Finally started the bathroom remodel. Ripped out some drywall to see what is behind. While I was hacking at the wall, I kept expecting skeletons following out from the wall space. No dead body just mold, dry rot, ant tracks, tear shaped empty cocoons hanging down from cross beams. It is disgusting.

I swear I read everything on this site and studied plumbing, tiling, bath remodeling books, but besides taking down the existing tile walls and floor, I have no idea what I am going to do next. My brain went blank. Am I in shock? Is this common?
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Unread 04-03-2003, 06:30 AM   #14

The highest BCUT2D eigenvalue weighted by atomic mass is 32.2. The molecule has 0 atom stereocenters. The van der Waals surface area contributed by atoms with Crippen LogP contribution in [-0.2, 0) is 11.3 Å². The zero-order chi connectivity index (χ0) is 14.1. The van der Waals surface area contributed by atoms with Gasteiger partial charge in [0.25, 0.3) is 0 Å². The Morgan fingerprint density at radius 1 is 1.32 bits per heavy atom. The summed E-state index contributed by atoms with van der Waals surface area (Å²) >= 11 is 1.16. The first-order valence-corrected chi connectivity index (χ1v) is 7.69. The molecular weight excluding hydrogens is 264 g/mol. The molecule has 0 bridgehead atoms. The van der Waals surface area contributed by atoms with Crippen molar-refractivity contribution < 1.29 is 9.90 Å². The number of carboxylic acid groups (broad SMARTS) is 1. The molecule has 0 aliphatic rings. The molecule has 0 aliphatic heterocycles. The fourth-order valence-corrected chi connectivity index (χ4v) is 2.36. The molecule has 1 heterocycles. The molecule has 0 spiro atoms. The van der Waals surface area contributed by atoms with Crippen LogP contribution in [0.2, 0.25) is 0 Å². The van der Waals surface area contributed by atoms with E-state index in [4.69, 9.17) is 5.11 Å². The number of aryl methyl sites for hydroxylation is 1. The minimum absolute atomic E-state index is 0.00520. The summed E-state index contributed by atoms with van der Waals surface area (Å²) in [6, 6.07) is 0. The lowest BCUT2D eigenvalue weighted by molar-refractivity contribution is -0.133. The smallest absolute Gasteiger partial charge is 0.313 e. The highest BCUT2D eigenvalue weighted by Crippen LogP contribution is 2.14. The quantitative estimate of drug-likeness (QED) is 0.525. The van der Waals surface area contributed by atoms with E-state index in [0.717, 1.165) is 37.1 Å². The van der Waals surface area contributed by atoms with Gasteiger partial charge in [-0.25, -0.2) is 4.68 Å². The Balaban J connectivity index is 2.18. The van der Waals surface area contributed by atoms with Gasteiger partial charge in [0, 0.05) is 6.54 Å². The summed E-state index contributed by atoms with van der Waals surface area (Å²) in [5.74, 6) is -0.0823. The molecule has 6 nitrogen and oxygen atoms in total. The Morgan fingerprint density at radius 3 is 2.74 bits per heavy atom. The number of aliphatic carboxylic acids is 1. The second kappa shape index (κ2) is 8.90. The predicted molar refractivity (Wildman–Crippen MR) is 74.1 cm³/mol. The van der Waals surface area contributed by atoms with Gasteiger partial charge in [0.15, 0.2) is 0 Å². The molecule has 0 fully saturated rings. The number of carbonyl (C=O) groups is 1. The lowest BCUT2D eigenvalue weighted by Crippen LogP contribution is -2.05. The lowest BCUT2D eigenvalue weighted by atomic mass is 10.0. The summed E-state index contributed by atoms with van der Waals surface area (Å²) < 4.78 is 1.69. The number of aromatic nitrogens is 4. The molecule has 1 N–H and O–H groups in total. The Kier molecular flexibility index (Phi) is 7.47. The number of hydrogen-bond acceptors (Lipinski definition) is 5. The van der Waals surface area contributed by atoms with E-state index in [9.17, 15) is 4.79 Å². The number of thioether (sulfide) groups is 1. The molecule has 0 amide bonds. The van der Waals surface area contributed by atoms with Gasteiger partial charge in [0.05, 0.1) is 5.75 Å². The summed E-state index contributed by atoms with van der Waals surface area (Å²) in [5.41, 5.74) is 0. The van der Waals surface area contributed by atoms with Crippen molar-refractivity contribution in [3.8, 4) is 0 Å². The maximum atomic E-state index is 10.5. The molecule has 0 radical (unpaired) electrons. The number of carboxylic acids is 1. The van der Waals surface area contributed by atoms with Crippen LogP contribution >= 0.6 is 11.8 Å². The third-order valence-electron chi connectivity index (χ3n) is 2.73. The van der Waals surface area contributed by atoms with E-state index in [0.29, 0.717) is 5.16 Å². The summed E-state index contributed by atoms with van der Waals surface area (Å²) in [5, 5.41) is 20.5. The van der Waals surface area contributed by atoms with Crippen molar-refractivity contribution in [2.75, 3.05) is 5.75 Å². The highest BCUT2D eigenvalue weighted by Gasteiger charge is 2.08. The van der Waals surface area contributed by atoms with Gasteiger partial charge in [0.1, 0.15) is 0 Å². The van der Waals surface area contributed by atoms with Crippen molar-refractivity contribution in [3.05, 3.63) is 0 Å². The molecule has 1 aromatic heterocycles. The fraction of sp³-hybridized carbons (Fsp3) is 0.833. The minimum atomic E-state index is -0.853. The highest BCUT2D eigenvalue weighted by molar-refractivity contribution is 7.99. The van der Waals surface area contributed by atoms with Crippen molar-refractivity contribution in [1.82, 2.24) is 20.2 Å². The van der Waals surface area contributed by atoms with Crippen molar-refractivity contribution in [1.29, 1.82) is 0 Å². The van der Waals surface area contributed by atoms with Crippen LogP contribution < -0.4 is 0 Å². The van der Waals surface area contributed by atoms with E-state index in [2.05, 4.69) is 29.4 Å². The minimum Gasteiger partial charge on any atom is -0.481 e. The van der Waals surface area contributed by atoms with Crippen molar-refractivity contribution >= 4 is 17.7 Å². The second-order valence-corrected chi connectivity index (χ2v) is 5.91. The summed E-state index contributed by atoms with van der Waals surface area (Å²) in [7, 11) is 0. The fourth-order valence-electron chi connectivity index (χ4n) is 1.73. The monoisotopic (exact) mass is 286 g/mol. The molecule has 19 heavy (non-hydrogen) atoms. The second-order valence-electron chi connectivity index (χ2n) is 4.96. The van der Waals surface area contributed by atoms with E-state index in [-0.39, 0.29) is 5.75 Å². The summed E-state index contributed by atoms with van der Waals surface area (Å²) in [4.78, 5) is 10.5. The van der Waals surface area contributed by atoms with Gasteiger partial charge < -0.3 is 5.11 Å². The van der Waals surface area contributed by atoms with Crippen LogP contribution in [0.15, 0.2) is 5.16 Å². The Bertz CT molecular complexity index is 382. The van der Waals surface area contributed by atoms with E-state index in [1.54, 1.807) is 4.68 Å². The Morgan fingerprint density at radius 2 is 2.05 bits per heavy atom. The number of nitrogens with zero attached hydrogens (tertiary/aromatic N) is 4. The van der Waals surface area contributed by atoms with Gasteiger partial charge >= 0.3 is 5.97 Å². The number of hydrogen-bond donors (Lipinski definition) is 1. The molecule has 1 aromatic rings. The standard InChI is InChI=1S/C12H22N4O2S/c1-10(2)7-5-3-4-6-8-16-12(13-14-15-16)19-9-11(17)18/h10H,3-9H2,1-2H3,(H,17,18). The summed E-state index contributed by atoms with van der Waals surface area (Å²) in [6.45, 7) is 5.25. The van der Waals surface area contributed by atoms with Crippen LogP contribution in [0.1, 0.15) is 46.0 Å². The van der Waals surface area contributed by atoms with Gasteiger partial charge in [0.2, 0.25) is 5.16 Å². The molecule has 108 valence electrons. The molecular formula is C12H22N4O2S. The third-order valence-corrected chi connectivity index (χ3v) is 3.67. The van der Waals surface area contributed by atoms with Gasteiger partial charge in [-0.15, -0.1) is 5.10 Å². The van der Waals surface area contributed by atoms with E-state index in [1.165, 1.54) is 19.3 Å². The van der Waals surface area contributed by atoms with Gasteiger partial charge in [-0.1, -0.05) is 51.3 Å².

Brian Briggs
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Yes this is common, now that it has started there is no return. Try to minimize mistakes by properly planning each phase to minimize mistakes. The less mistakes and redoes you make the laess money this is going to cost you. Good luck on staying within your budget and if you can stay within that budget you are a better man than I.


Good luck and have fun.
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Unread 04-03-2003, 08:09 AM   #15
tileguytodd
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Which brings up the question
What is a Budget??
A: A guideline to follow until you find something you really want

Dont stop now, go man go until you run outa money.Then beg borrow or go do demolition for someone that will pay you cause yer gettin good at it now!!